An Item For The Inventory

  I read a poem this morning by Wendell Berry, a writer who has, for months now, had me under his spell.

              “I keep an inventory of wonders.”

              Such would be admirable work for us all and reminds me of a phrase I have shared previously from Eugene Peterson, one which describes the mindset and perspective of the truly alive — “adorational attentiveness.”

              Among a recent addition to my own inventory of wonders is a small bird that has become a full-time overnight guest just outside my front door. A few months ago, I noticed a curious something hanging down from a roll-up awning on one end of my porch. It looked like a piece of string, maybe threading from the awning, just a couple of inches long. When I moved closer to see what it was, a small, very startled bird fluttered away (and scared a rather large human in the process). I doubted that the creature, a Carolina wren, would ever return but, when I looked the next evening, he was back. The bird flies to the tube-like end of the rolled up awning, tucks his small body in so as to get out of harm’s way, and leaves only  tail feathers as evidence of his presence there.

              Every night, the bird returns. How he found that small haven is a mystery, a wonder, to me, but he is welcome company and, as long as he keeps returning, the awning, not so long ago on a list of old, run down things to throw away, stays put and rolled up tight.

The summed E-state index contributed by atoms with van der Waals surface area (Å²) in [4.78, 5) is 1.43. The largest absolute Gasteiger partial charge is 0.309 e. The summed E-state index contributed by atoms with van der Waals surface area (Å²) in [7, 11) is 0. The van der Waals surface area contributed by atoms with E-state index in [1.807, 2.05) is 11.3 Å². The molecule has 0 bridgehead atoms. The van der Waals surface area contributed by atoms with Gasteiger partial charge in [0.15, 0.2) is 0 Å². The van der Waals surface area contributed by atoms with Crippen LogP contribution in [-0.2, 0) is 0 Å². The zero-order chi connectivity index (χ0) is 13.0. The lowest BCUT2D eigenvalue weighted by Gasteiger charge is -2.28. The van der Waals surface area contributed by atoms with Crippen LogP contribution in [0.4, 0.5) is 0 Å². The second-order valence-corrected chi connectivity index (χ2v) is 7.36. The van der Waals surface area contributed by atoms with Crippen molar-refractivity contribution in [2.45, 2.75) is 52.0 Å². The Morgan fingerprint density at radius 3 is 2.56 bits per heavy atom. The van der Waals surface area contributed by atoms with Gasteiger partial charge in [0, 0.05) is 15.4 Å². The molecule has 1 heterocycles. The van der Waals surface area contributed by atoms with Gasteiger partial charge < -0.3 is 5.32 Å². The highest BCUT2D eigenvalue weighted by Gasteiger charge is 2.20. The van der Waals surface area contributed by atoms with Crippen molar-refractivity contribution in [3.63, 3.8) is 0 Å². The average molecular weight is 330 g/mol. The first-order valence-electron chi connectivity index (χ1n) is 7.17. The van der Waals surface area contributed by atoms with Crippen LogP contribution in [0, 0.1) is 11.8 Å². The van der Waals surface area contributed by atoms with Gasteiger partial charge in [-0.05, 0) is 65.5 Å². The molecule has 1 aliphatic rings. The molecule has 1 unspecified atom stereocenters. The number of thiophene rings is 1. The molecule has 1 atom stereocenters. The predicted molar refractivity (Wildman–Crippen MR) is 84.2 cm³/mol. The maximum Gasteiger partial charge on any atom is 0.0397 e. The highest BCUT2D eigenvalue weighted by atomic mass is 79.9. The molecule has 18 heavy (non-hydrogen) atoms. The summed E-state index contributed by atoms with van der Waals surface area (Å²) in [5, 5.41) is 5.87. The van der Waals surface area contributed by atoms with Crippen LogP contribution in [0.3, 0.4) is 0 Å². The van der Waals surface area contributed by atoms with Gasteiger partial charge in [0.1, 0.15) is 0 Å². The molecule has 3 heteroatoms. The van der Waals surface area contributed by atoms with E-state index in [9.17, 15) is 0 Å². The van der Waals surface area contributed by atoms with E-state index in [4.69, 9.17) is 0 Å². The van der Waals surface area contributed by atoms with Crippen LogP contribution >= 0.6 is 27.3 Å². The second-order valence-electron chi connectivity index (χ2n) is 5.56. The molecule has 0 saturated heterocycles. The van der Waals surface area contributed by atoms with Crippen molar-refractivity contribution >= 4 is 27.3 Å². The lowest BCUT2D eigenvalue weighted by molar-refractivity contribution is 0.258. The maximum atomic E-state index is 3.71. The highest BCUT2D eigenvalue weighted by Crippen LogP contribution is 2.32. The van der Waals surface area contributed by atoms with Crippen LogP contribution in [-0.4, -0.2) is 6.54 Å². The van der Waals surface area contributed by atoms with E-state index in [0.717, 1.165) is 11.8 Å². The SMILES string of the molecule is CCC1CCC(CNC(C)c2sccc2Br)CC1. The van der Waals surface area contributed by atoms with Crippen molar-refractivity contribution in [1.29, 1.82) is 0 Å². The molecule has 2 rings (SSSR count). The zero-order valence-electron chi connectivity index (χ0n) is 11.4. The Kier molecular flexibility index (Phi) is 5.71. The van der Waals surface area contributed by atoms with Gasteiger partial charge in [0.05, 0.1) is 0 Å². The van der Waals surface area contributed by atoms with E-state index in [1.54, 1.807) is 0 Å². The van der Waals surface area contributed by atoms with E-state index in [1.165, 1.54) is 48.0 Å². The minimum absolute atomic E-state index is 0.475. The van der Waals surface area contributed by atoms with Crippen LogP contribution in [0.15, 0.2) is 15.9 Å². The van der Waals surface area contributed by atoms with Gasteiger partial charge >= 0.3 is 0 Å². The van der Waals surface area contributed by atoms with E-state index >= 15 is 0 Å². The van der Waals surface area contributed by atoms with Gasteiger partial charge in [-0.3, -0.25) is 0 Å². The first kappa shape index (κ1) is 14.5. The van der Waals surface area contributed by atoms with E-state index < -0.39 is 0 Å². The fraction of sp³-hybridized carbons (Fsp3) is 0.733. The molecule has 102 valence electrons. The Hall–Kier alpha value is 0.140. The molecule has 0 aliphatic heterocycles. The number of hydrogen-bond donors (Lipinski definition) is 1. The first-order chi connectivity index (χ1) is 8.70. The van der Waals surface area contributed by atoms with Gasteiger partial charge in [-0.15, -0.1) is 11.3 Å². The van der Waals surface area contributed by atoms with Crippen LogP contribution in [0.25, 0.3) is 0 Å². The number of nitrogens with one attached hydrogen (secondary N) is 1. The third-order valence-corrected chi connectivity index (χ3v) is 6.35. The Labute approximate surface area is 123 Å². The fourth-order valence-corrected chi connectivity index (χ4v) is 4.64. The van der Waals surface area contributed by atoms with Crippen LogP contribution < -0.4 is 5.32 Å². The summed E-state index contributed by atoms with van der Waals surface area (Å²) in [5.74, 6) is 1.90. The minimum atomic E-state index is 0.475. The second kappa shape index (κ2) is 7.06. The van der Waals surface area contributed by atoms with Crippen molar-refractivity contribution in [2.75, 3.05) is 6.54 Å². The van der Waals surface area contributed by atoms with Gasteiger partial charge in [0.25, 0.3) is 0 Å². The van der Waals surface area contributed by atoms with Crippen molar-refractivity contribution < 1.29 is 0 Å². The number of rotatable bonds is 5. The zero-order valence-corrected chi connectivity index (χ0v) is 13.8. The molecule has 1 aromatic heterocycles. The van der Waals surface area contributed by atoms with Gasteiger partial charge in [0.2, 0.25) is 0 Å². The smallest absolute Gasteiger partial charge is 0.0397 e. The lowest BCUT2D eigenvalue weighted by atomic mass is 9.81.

The Long Ride Home

            i call it ‘the long ride home,’ the drive after telling Gary good-bye at the airport when he leaves home for a long trip away. On every occasion that he has gone to Costa Rica, Spain, Jamaica, Bosnia, Macedonia, Peru, Afghanistan – each from months to years at a time – his travels are preceded by the uneasy waits at the airport, the forced and somewhat awkward conversations, the last brief, hesitant prayers, the final hug, and then the long ride home. We fight back tears, or don’t, and have little to say for a good while. i would have thought that the experience gets easier with so much practice but it doesn’t.

            My dear white-haired Mom and i just said good-bye to Gary, who’ll return to Afghanistan later tonight. (Dad has been in Kenya and won’t be home till tomorrow, a scheduling snafu that saved him from today’s farewell.)

            In addition to being my best friend in life and my business partner at the farm, Gary is a mentor and, in many ways, a prophet and priest to me. It is a joy to have him around and to be his neighbor. While he’s been home these past eight months, our occasional travels together – pheasant hunting in South Dakota, touring the gardens of Keukenhof, Holland, and hiking in Montana – have deepened our friendship and have been a pleasant mixture of theology, humor, storytelling, sightseeing, and introspection. All of that to simply say that telling him good-bye is a big deal to me. …